Advocating for your Health - Take your Health Back Into Your Own Hands
Monday, August 24, 2020
Most of you have probably seen multiple providers and specialists over the years. You’ve had test after test, yet no one can seem to pinpoint what is causing your symptoms. You’re frustrated. You’re in pain. You don’t know what to do or where to turn? Watch video HERE or read post below and see attached pdf.
This is what I hear from patients in my clinic every single day. Over the years, I’ve learned that teaching patients how to advocate for themselves is just as important as teaching them about functional medicine. This lesson is dedicated to helping you when you are at other providers offices.
We are going to talk about:
-advocating for yourself and your health, including questions you should always ask your doctor
-why it’s important to tell your provider the truth 100% of the time-how to determine when it is time to leave your provider
- a preventative lab schedule that will empower you to make the best decisions for your personal health.
This section is dedicated to helping you take your health into your hands, regardless of where you seek care. You are in charge of your body, your health, and your future. This lesson will give you the skills and confidence you need to back control.
ADVOCATING FOR YOUR HEALTH LESSON 1 - Communicating with your Doctor
There are countless reasons why a patient may not be happy with the care they are receiving. One of the main things I hear from patients who come to my clinic is that they feel like no one is listening, let alone hearing what they are saying. There are many reasons a patient may feel like this. An average visit with a provider is typically around 5 minutes. A portion of that valuable time is always filled with paperwork, computers, and clinical questions. This leads to poor communication.
A recent study found only about 21% of patients feel communication with their provider went well, while 75% of doctors believed they communicated satisfactorily with their patients. There is a big disconnect in the doctor-patient relationship. Learning how to take your time, ask the necessary questions, and advocate for yourself is key to improving communication and ultimately your health care.
Here are a few ways you can proactively increase communication with your provider.-Prepare for your appointment in advance. Before your doctor's appointment, have an idea of how YOU want your time with your doctor togo. Think about all of the things you want to cover during your appointment. Think about any tests, lab results, medications or supplements, that you may need to bring with you. Make sure that you talk about what YOU want to talk about.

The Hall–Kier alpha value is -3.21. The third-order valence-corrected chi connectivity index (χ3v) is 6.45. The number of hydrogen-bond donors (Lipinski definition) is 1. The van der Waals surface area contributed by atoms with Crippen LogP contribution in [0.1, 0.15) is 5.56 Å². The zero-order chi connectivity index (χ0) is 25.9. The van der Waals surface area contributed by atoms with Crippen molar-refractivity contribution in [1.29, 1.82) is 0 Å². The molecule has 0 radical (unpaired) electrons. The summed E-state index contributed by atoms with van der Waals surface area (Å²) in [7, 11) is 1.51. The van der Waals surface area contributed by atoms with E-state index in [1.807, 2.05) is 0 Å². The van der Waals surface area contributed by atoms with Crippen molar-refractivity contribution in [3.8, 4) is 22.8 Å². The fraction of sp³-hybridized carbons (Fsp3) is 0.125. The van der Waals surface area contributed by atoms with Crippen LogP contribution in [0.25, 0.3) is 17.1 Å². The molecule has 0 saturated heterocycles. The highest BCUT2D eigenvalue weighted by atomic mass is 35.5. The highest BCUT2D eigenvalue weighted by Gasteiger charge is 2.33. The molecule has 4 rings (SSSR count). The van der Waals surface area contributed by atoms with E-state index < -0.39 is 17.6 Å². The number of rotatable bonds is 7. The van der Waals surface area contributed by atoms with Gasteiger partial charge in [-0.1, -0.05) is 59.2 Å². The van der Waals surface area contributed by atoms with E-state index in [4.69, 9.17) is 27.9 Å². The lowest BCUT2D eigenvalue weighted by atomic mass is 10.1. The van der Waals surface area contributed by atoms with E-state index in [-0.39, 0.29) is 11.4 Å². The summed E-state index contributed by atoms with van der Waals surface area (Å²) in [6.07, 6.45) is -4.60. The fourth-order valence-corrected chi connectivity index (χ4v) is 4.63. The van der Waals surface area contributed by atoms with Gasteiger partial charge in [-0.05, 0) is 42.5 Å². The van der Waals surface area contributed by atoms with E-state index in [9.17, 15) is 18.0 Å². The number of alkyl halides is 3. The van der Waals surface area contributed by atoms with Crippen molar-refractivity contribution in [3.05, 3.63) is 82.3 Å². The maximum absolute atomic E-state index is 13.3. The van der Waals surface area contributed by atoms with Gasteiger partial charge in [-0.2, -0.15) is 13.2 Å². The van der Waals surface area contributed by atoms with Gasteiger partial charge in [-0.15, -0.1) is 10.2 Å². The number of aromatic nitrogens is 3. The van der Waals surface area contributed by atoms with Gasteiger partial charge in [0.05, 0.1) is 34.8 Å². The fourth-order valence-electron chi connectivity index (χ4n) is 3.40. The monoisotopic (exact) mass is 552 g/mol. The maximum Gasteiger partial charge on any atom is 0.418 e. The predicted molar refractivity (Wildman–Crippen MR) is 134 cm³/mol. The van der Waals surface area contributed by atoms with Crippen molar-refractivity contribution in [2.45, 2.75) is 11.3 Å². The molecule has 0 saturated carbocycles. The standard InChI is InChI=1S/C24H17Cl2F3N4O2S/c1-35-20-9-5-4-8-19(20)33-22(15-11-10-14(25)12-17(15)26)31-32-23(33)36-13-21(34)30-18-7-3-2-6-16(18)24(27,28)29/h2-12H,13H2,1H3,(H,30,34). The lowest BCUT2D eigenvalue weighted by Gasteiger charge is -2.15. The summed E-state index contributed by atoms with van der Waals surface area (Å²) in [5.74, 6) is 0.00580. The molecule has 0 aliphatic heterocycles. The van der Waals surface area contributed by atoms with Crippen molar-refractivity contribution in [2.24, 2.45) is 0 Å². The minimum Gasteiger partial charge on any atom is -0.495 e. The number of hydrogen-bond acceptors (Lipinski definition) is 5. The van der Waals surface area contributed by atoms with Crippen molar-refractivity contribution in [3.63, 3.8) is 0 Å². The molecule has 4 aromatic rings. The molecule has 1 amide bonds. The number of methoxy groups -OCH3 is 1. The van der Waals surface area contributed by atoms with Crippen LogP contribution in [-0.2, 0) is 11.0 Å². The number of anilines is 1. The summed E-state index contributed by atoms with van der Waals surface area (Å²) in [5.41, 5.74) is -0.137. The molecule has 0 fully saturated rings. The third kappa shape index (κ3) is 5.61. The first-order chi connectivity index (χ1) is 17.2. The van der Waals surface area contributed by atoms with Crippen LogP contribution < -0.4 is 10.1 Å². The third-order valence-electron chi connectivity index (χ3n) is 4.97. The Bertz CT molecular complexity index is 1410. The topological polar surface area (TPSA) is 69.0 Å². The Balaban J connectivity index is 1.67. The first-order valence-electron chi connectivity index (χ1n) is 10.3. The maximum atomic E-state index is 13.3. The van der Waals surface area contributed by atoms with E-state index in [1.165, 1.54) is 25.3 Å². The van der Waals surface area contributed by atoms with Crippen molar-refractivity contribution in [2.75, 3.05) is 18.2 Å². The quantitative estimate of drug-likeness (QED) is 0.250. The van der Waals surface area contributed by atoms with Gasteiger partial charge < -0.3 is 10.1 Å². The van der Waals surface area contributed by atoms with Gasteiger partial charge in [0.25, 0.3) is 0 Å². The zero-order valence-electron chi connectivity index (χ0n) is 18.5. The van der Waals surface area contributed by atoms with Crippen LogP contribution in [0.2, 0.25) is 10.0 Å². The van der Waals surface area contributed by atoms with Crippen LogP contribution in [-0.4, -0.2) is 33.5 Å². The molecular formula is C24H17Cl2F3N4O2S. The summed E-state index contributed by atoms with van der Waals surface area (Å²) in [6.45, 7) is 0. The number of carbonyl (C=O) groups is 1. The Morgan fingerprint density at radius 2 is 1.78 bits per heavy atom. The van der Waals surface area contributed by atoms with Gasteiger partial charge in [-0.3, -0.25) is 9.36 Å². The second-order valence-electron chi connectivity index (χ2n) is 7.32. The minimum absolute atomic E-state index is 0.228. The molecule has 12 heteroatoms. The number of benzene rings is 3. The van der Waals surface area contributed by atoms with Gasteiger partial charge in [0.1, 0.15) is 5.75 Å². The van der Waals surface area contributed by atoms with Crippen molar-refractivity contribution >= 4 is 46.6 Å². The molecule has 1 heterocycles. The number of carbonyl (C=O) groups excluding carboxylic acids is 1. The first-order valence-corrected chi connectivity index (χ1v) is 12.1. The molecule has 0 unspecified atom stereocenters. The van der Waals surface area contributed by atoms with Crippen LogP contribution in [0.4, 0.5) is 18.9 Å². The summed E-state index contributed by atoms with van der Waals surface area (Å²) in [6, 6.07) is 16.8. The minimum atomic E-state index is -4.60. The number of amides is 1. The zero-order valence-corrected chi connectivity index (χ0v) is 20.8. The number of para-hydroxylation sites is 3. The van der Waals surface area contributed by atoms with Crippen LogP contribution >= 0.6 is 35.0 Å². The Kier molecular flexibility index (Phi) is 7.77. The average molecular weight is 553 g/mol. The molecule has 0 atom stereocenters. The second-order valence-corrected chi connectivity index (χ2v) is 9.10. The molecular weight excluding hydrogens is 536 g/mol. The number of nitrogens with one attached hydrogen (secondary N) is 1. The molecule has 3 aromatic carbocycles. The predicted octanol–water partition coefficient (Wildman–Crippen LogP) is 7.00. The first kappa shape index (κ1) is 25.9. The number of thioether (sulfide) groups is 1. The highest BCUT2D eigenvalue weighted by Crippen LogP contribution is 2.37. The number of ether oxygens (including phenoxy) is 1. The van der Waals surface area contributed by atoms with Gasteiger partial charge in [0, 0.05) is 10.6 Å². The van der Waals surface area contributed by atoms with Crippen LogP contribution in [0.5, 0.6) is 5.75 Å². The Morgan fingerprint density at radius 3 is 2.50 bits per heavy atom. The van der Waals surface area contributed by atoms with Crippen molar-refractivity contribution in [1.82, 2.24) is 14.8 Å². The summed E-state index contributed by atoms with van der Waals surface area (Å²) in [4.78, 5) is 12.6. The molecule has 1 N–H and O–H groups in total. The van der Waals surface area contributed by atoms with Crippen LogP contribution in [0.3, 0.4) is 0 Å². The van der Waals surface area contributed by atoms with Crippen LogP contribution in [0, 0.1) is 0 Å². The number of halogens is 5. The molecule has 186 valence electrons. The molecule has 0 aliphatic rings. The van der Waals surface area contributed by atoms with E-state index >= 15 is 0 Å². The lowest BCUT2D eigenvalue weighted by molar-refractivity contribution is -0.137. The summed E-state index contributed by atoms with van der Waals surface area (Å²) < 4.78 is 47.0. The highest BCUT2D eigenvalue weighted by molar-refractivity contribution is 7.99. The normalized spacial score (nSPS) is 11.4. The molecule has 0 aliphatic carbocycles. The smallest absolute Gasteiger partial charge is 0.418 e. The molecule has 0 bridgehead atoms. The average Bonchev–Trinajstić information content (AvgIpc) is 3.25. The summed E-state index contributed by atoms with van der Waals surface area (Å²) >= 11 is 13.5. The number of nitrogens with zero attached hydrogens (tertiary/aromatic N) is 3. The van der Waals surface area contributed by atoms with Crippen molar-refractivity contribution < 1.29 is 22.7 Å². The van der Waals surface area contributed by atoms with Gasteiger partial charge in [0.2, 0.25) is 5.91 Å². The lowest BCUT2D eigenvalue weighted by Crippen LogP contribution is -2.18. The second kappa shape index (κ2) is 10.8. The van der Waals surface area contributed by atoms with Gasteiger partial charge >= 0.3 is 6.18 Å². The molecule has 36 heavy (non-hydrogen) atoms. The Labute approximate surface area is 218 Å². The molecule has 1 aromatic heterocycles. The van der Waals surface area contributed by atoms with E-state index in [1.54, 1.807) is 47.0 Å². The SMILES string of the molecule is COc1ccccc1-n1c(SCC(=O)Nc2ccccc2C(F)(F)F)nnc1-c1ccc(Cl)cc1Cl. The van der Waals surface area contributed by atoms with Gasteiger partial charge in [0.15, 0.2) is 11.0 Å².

-Write notes Bring notes and questions with you to the appointment. Here are a few things you should include in your notes:
-Goals for your appointment-Symptoms you want to address
-Concerns you have
-Questions you need answered
-Research or studies you may have questions about
-Tell your story: Tell your doctor your story. Don’t simply say, "my joints hurt". Explain to your provider when your pain started, what happened when you first felt the pain, how it feels, how often you experience pain, etc. Tell them the story of your health issue or condition, this is much more beneficial than simply answering yes or no questions about your symptoms.
When you are sharing your story, try not to diagnose yourself first. Instead of saying, "I think I have arthritis.", you can say,"My wris tand finger hurt.". Let your provider give you a fair unbiased opinion.
-Don’t be afraid to speak upThis is the time to be straight forward. If you feel like you aren’t being heard, tell your provider. Try saying something like:-I need to talk with you about (fill in the blank). Can we talk about this? -I don't think we are on the same page. Can we talk about...-I know you are busy, but I need to talk about (fill in the blank). When can we talk about (fill in the blank)?-Can you help me understand....-Can you explain....-At the end of your visit, repeat what your doctor instructed you to do. You can do this by saying something like.....Just to be clear, you want me to….
Below is a list of questions you can take with you to your next appointment. I recommend printing and keeping it with you in your purse, your car, or somewhere you won’t forget. Bring this with you every time you visit your provider to make sure you aren’t forgetting to ask something that could have a big impact onyour health.These steps can help you make some real changes in how you communicate with your provider and how they communicate with you. Being your own advocate is about picking the right healthteam, and then working hard to communicate well with them.
ADVOCATING FOR YOUR HEALTH LESSON 2 - Don’t Fall into the Lie Trap!
Have you ever lied to a provider? Maybe even a little white lie? Odds are you probably have. A recent study published in the journal JAMA Network Open found 60-80% of patients have been less than fully truthful with their provider are some point. That could be a little white lie or only telling your provider part of the truth. I understand. I may be a provider but I’m also a patient. Most of the time, patients lie if the topic is sensitive to them or makes them feel uncomfortable. But not being 100% truthful with your provider 100% of the time can lead to dangerous outcomes and health care that is less than ideal. There have been a number of studies on this topic, but nearly all have similar conclusions. We are human, we get embarrassed and we fear being judged by our provider. We want to present ourselves in a positive light. Some of the most common things a patient lies about are following doctors orders, diet and exercise, and their sex life.
Other common white lie centers on medication use or taking medication from someone else. Younger patients aged 25-34 are more likely to lie about recreational drug use, smoking, and sexual history. It was also found that men and women are more likely to tell the truth to a female provider. Regardless of the reason, or the white-lie, not being truthful can negatively impact your health. The bottom line is, providers want to help patients. They want to provide the best care possible. They want to help you but they can’t serve you well if they don’t know everything about your health history.
Many times patients don’t realize that being dishonest could lead a provider to prescribe the wrong medication or the incorrect dosage of a medication. It can lead a provider to make the wrong diagnosis or delay the patient from getting an accurate timely diagnosis. The troubling thing is, patients don’t think their little white lies matter, and they really do. If you want the best results from your healthcare team, you need to tell the truth. As a provider, I can confidently tell you that quality providers do not judge you, your health history, or your medical choices. We are here to help you.